Students in sixth and seventh grade of Hillel Community Day School left for separate field trips May 6.
The sixth-graders embarked on a five-day trip to Alabama, specifically Selma, Birmingham and Montgomery. The students had the opportunity to meet with historical figures who participated in the civil rights movement with Dr. Martin Luther King Jr. One of the visionary individuals they met with was the Rev. Gwendolyn Webb and Jann Bland. Webb marked in what is known as the Children’s March in the spring of 1963 in Birmingham. She was among 4,000 other school children to march against segregation, despite being attacked by fire hoses and police dogs.
Bland shared her experience in the Voting Rights March across the Edmund Pettus Bridge, from Selma to Montgomery in 1965, which drove President Lyndon B. Johnson to sign and pass the Voting Rights Act. Bland’s shared life experiences inspired the students discussion on how young people can be empowered agents of social justice and heroic catalysts for positive social change.
This trip also included visiting sites such as the Southern Poverty Law Center, Rosa Parks Museum, Ell Legacy Museum, Birmingham Civil Rights Institute and the National Memorial for Peace and Justice.
Students in Hillel School’s seventh-grade class took a trip to Washington, D.C., to gain lessons as they grow into leaders of tomorrow. This trip, after the student’s trip in 2017 to Alabama, helped to deepen the students’ understanding of history and of the American political system.
The seventh-grade students embarked on an “Essential D.C. through a Jewish Lens” tour with tour guide, educator and Hillel School alumnus Steve Kerbel. This tour included stops and discussions at the Washington Monument, World War II Memorial, Albert Einstein Statue, Vietnam Veterans Memorial, Lincoln Memorial, MLK Jr. Memorial and the Jefferson Memorial. Kerbel, spoke to the students about how these monuments are relevant to the history of American Jewish history and how the group can see themselves as Jewish Americans today and in the future.
The next day, the seventh-graders met with political leaders and lobbyists at the Anti-Defamation League National Leadership Summit and the American Israel Public Affairs Committee where they met Jonathan Greenblatt, national director and CEO of the ADL, and Evan Bernstein, the New York state regional director of the ADL. At AIPAC, the students met with the New York Political Director Jason Koppen and spoke in depth with Michel Freesman, campus political engagement coordinator, about how AIPAC develops relationships with politicians and political entities to ensure that Israel and America remain allies. The students were able to ask questions about lobbying, how relationships are formed and what the goals are of these relationships.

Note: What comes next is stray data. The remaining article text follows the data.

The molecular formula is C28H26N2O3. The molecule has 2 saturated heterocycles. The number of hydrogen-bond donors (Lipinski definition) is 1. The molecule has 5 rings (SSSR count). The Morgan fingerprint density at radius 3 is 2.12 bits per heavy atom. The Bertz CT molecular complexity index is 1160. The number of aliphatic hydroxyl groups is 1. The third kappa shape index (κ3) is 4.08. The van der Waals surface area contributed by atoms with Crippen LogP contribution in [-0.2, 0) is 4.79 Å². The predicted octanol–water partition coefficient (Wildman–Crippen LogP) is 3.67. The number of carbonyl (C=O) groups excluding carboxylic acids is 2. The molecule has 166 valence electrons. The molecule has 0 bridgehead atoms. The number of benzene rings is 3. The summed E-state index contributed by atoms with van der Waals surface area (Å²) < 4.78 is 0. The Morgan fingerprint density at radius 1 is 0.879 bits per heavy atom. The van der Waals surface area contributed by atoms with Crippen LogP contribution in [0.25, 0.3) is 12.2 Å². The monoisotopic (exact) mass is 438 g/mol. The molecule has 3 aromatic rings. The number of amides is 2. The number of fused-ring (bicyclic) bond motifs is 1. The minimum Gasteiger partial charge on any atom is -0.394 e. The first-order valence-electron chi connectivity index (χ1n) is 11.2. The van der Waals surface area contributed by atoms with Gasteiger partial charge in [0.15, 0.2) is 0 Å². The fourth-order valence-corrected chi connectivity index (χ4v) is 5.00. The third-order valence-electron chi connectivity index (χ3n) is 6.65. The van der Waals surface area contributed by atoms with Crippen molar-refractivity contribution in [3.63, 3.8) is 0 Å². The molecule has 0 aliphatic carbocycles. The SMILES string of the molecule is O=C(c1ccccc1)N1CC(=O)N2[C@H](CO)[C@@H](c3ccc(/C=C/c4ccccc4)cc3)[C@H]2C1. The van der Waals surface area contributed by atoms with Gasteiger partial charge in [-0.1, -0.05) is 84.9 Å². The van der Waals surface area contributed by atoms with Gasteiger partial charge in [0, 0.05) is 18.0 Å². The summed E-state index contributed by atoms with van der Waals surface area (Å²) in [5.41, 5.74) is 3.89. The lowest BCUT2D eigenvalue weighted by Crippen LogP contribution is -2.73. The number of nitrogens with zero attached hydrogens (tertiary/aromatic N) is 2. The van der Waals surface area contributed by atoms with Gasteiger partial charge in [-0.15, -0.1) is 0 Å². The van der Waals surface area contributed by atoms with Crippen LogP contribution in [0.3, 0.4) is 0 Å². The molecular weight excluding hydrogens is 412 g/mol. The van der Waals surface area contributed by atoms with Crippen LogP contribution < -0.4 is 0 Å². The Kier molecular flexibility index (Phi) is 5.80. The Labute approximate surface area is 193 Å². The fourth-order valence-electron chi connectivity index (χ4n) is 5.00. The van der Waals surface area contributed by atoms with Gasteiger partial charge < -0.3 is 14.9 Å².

On the last day of the trip, the seventh-graders visited two museums: The National Museum of African American History & Culture and The National Holocaust Museum.
At the National Museum of African American History & Culture, students were able to make a connection to their Jewish history and what they were learning. They reflected on their shared history of marginalization, discrimination, but also the resilience and cultural richness that has emerged from their peoplehoods. As the purpose of this trip was to show the students how social justice initiatives can be achieved through human drive, tenacity, empathy, moral purpose and perseverance, the NMAAHC allowed the students as Jews to understand their imperative to be conscious of actions today. Students learned first-hand that they must work hard to not repeat the wrongs of the past, and they must stand up and support others to achieve a socially just world, on local and global levels.
At the Holocaust Museum, the students experienced a moving experience through the history of the Holocaust, filled with a deepened understanding of the history of resilience and survival of the Jews. One of the exhibits that moved students lists and features the individuals who risked their lives to hide, house and protect Jews. Here, the students understood the bravery it takes to stand up for others, which is the essence of social justice.
The school’s mission is to to ensure that its children and their children’s children remember and learn from the past.
“History, despite its wrenching pain, cannot be unlived, but if faced with courage, need not be lived again,” said Maya Angelou.
As a capstone to the experiences, the school will be writing a letter to their future selves based on six-word stories created after visiting each different site throughout the trip. This text, then compiled into a book, will be given to the Rochester Area Community Foundation and the Gertrude Wyner Fund for Jewish Education that allowed this trip to happen for the students. The school will continue this year learning and talking about how it can be empowered through the knowledge, understanding and experience gained through the summits in Alabama, Washington D.C., and in 2019, Israel.